Price v. Price , 215 Ark. 425 ( 1949 )


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  • The wife has appealed from a divorce decree granted her husband.

    On March 26, 1948, Stanley Price filed suit for divorce against Vernie Price on the ground of indignities. Even though Mrs. Price lived in Portland, Oregon, she came to Arkansas to personally testify at the trial on September 15, 1948. The decree rendered for the plaintiff does not specify the ground on which the divorce was granted; but appellee (plaintiff) maintains the decree was correct, either because of (a) indignities1 or (b) three years separation.2 We test the correctness of the decree on both grounds.

    I. Indignities. The parties were married in 1934 and continued to live together as husband and wife until August 15, 1945. Mr. Price was an officer in the Armed Forces in World War II; and while overseas he wrote his wife most endearing love letters. After he returned to the United States and visited his wife, and while awaiting military discharge, he wrote her a letter, dated August 15, 1945, reading in part:

    "I had a grand time on my short visit with you and Tony. Now a little word of advice. You should not love anyone as much as I know you love me. It is too tough when you get hurt. You have been the finest wife in the world, but I know as well as anything in the world that you are destined to be hurt again. You should really despise me, then you would be much better off." *Page 427 The next day (August 16, 1945) he wrote her another letter, which reads in part:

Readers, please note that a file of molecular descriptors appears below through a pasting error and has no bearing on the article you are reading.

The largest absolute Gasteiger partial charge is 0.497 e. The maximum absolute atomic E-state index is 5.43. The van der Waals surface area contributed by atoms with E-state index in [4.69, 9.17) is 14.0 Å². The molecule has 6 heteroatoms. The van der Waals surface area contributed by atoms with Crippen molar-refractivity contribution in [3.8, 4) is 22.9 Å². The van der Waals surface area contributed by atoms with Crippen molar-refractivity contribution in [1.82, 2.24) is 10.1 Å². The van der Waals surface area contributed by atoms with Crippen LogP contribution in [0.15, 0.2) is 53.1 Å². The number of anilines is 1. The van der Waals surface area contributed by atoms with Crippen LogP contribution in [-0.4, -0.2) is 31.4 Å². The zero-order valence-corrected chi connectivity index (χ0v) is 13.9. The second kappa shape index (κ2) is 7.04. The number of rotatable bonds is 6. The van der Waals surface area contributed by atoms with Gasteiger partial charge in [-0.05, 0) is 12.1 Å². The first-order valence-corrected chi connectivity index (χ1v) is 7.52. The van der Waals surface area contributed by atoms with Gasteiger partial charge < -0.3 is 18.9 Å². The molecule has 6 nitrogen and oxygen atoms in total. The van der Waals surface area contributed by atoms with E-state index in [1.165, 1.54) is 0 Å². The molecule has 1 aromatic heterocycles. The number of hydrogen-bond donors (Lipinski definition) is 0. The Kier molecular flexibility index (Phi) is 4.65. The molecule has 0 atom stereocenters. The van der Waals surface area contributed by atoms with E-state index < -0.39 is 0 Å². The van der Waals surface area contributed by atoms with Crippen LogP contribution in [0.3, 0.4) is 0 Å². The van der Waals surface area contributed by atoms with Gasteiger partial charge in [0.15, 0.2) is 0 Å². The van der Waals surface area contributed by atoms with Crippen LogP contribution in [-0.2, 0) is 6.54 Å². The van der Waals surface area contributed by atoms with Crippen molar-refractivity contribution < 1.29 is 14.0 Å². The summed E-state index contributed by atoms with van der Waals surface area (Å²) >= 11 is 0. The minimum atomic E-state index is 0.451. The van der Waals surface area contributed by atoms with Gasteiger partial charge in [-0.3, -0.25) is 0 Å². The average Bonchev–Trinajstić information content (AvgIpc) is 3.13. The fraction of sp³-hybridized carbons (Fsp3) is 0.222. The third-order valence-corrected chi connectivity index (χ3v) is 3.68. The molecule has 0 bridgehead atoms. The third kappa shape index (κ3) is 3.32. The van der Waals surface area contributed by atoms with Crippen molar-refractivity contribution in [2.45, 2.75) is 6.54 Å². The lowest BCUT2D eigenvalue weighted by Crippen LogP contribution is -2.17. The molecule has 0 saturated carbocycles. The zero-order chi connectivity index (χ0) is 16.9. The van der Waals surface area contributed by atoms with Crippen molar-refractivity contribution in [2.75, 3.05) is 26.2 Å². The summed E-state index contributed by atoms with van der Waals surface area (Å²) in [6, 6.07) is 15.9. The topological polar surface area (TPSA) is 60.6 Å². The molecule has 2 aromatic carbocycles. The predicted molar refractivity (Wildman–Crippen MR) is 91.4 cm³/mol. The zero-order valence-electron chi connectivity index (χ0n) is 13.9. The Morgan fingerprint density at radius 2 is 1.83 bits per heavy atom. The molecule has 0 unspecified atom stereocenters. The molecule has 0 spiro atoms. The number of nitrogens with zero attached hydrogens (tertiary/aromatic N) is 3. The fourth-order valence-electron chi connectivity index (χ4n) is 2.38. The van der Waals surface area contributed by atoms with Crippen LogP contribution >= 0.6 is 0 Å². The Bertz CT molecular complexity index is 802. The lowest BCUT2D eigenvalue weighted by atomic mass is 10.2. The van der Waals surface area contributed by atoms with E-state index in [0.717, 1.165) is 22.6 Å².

"First, I want to say that I am a coward and very unfair to handle this by mail. It is a rotten way to do it and not at all fair to you, but it seems it is the only way I have guts enough to do it.

    "There is no use beating around the bush any longer. I am not coming back to live with you after the war. I want to assure you that it is nothing you have done or said to cause me to make this move. You have always treated me fair and done everything in your power to make me happy. I won't lay it on the war either, even though it has done strange things to a lot of people.

    "I presume and hope you will hate me for this. It will be much easier for all, that way."

    In testifying, Mr. Price claimed that Mrs. Price had been guilty of indignities towards him, in that she had been a poor housekeeper, had appeared in public with disheveled hair and wearing a soiled dress, and had refused to go with him to Humboldt, Tennessee, to live. This testimony by him is uncorroborated in the main, and is entirely belied by his own letters to her — parts of two having been previously copied — which show that on August 16, 1945, he advised her that he had separated from her for reasons best known to himself. He did not then consider her as being at fault in any way. Without lengthening this opinion by detailing and commenting on all of the testimony, we conclude that the evidence offered on behalf of Mr. Price is entirely insufficient to support a decree on the ground of indignities.